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Do we need energy audits?

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Gord Miller, Environmental Commissioner for the Province of Ontario, thinks we do

By  Gord Miller, Environmental Commissioner for the Province of Ontario

This article was recently sent to Canadian Contractor magazine. In it, author Miller suggests that it is time to require all homeowners to have their homes energy audited so buyers have a better understanding of the true value of the home. Miller suggests that energy audits would encourage homeowners to improve the efficiency of their homes to increase their value.

What do you think? Is it time for mandatory energy audits?

Many people looking for a place to live are being hit with sticker shock. Prices for condos and houses continue to rise across the province, often leaving buyers struggling to make their mortgage payments. Imagine their shock when they get hit with a ‘second bill’ for their purchase, the cost of the energy their home consumes.


That ‘second bill’ can add up to a lot. The most recent Statistics Canada data (2009) shows the ‘average’ Ontario household spent $2500 a year on fuel, electricity, and water, but some buyers will learn to their dismay that their houses are far from average. Differences in technology, building materials, and construction practices mean that houses vary widely in their energy consumption, and houses that use more than twice the average are not uncommon.

I recently released my Annual Energy Conservation Progress Report that tracks Ontario’s efforts to conserve energy. The 2011 report is an in-depth look at the government’s conservation promises contained in the Green Energy Act (GEA), passed three years ago. One of the statutory commitments that will be familiar to homeowners is the requirement for home energy information – an energy audit or rating – at the time of sale of a property.   This audit, along with tough efficiency standards for appliances and a ban on inefficient light bulbs, was part of the government’s plan to encourage what it called a ‘culture of conservation’.

Three years ago, it looked like the government would give potential homebuyers the information they need to find out whether their new homes are energy efficient, or energy sieves that leak heat from windows, doors and poorly insulated walls and roofs. Despite revisions to the legislation to accommodate realtors’ concerns, the government still has not acted.  Instead of fostering a culture of conservation, the Province has left that culture more of an orphan, and the mandatory home energy audit was the first of the Act’s promises to be abandoned.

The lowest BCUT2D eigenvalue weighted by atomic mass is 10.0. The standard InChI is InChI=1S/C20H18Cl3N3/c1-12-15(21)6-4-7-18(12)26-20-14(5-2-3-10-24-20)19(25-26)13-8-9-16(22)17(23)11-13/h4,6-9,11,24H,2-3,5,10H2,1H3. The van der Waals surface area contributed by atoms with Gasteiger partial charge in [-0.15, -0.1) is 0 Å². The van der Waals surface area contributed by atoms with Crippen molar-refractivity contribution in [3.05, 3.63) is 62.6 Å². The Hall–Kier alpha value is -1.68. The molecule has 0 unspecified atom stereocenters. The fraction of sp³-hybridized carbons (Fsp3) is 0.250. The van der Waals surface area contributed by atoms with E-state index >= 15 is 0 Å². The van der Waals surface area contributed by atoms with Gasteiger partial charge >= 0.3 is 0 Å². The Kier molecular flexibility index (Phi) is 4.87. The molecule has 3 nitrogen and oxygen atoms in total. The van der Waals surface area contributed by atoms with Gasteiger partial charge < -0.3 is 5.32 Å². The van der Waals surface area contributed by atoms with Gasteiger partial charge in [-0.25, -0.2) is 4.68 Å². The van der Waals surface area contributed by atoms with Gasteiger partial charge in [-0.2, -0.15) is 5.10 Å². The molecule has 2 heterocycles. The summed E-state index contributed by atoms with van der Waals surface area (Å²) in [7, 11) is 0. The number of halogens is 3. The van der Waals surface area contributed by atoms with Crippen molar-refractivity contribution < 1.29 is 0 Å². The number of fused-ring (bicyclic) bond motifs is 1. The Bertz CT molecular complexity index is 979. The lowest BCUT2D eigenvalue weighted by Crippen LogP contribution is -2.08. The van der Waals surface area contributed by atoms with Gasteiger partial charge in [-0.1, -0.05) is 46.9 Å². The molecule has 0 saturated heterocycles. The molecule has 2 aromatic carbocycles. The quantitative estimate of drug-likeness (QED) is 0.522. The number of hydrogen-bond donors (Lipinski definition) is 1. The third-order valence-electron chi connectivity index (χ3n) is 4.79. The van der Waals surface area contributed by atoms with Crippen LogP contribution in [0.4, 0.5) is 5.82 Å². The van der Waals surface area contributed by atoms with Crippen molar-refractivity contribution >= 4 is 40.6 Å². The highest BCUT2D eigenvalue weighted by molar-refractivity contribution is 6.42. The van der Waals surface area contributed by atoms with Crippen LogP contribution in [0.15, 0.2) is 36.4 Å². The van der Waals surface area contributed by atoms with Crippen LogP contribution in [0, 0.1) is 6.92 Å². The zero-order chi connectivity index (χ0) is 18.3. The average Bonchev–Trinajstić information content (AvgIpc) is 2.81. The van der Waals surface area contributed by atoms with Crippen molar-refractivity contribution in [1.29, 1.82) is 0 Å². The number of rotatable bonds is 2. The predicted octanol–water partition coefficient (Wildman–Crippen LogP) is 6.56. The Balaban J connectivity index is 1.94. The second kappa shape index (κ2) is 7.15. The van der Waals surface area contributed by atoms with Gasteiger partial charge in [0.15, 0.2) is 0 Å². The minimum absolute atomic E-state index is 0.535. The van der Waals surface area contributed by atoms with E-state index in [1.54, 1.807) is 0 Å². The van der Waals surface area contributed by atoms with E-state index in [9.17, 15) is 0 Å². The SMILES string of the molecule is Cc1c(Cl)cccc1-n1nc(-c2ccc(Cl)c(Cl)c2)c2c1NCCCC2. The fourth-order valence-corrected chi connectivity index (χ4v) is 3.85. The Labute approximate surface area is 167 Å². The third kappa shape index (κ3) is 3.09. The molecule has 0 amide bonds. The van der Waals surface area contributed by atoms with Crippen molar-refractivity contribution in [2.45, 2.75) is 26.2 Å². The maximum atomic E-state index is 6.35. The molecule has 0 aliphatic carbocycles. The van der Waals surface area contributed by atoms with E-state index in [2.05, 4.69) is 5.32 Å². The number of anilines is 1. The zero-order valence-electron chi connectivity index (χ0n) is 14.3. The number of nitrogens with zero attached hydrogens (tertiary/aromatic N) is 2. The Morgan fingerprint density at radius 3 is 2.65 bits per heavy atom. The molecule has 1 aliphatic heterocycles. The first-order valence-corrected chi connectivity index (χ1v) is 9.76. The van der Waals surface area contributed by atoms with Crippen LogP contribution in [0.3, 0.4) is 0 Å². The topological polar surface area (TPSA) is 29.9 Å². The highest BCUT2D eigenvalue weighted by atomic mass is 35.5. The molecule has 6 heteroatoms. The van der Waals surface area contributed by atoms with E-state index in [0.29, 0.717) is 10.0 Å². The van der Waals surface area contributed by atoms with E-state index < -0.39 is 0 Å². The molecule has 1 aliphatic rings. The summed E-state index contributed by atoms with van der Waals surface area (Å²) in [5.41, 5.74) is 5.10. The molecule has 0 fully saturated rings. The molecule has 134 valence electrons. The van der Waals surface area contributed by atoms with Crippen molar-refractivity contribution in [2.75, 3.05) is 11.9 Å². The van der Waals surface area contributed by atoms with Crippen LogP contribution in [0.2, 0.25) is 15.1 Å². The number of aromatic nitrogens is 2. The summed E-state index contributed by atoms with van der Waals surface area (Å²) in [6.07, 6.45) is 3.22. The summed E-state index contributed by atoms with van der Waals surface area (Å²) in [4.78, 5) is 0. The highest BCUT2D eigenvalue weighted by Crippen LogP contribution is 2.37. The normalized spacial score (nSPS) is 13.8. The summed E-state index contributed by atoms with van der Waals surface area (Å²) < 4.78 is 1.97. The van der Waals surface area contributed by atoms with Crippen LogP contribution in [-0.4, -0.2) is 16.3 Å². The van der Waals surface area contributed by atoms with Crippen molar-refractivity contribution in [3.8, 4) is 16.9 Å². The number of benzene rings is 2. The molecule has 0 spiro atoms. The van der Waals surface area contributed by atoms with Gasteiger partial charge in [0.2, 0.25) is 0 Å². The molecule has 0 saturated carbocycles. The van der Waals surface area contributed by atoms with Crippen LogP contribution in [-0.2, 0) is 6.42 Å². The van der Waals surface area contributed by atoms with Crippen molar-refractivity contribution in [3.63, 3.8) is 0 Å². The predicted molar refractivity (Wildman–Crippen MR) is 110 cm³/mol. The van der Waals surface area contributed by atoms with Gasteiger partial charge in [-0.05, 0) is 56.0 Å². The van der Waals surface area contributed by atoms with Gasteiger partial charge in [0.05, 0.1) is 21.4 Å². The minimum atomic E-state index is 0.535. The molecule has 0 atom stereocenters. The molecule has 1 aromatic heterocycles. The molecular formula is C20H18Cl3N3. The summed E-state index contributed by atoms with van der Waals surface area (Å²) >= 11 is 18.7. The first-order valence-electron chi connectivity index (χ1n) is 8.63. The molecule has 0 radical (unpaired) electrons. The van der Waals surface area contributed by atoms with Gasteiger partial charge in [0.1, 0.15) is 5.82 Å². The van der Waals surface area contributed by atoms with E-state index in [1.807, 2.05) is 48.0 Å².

An energy rating recognizes that high efficiency houses should be worth more.  By contrast energy sieves should have a lower value because they mean high energy bills year-after-year. They should be worth less to reflect that ‘second bill’ – the higher annual operating costs that the unfortunate owner will incur.  An energy rating would alert buyers to this and let them factor this into their purchase decision.  It would also provide people with assurance that they could recover any investment in efficiency upgrades with a higher resale value when they sell.

As Environmental Commissioner, I believe the public interest is not being served by this inaction on home energy audits. Consumers’ interests are being harmed by the lack of transparency related to energy use in the home. The government’s stalling is puzzling. At the same time the GEA was passed, legislation called the Energy Consumer Protection Act was created. According to the government, this Act’s purpose is to protect consumers when they sign a natural gas or electricity contract for their home by providing transparency through cost comparisons and plain language disclosure.  The government requires such disclosure by home energy retailers but not for the purchase of the home itself.

Other jurisdictions are willing to protect homebuyers.  The European Union requires its member states to create mandatory energy labelling and disclosure laws. Austin, Texas requires an energy audit be done prior to a purchase, and the capital region of Australia requires energy disclosure for all existing homes at the time of sale.

So until the Ontario government requires sellers to provide homebuyers with the energy efficiency information they need, it’s left to you, the prospective purchaser, to ask the important questions. You can start by letting your realtor know that having information on a house’s energy consumption is a high priority for you. If you want the most detailed information, schedule an energy audit by a professional.  The audit cost is quickly negated by the on-going energy savings realized by choosing a home with a better energy rating.

Mandating home energy audits prior to sale would protect consumers and the environment. The government needs to find the courage to act in the interest of consumers. If the Minister of Energy won’t do it, maybe it’s time for the Minister of Consumer Services to get involved. It’s fine to talk about a culture of conservation but who will provide the legislation so that the values and behaviours of such a culture are widely shared by its members?